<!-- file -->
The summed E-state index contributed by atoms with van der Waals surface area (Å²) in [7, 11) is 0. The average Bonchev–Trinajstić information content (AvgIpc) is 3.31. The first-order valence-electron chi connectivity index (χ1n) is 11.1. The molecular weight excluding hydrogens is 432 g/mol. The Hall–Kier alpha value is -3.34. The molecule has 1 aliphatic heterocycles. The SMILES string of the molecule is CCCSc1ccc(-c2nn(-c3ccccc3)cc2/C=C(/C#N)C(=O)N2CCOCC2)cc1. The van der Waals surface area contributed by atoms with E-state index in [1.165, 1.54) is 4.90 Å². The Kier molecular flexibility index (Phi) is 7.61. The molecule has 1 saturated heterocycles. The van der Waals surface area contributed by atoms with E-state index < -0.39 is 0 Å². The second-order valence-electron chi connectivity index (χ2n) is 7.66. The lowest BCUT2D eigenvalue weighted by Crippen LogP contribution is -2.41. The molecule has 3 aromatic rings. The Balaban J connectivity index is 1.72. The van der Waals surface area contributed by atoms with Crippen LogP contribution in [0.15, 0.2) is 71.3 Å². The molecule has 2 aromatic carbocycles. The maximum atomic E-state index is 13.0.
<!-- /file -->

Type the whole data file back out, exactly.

The summed E-state index contributed by atoms with van der Waals surface area (Å²) in [7, 11) is 0. The average Bonchev–Trinajstić information content (AvgIpc) is 3.31. The first-order valence-electron chi connectivity index (χ1n) is 11.1. The molecular weight excluding hydrogens is 432 g/mol. The Hall–Kier alpha value is -3.34. The molecule has 1 aliphatic heterocycles. The SMILES string of the molecule is CCCSc1ccc(-c2nn(-c3ccccc3)cc2/C=C(/C#N)C(=O)N2CCOCC2)cc1. The van der Waals surface area contributed by atoms with E-state index in [1.165, 1.54) is 4.90 Å². The Kier molecular flexibility index (Phi) is 7.61. The molecule has 1 saturated heterocycles. The van der Waals surface area contributed by atoms with E-state index < -0.39 is 0 Å². The second-order valence-electron chi connectivity index (χ2n) is 7.66. The lowest BCUT2D eigenvalue weighted by Crippen LogP contribution is -2.41. The molecule has 3 aromatic rings. The Balaban J connectivity index is 1.72. The van der Waals surface area contributed by atoms with Crippen LogP contribution in [0.15, 0.2) is 71.3 Å². The molecule has 2 aromatic carbocycles. The maximum atomic E-state index is 13.0.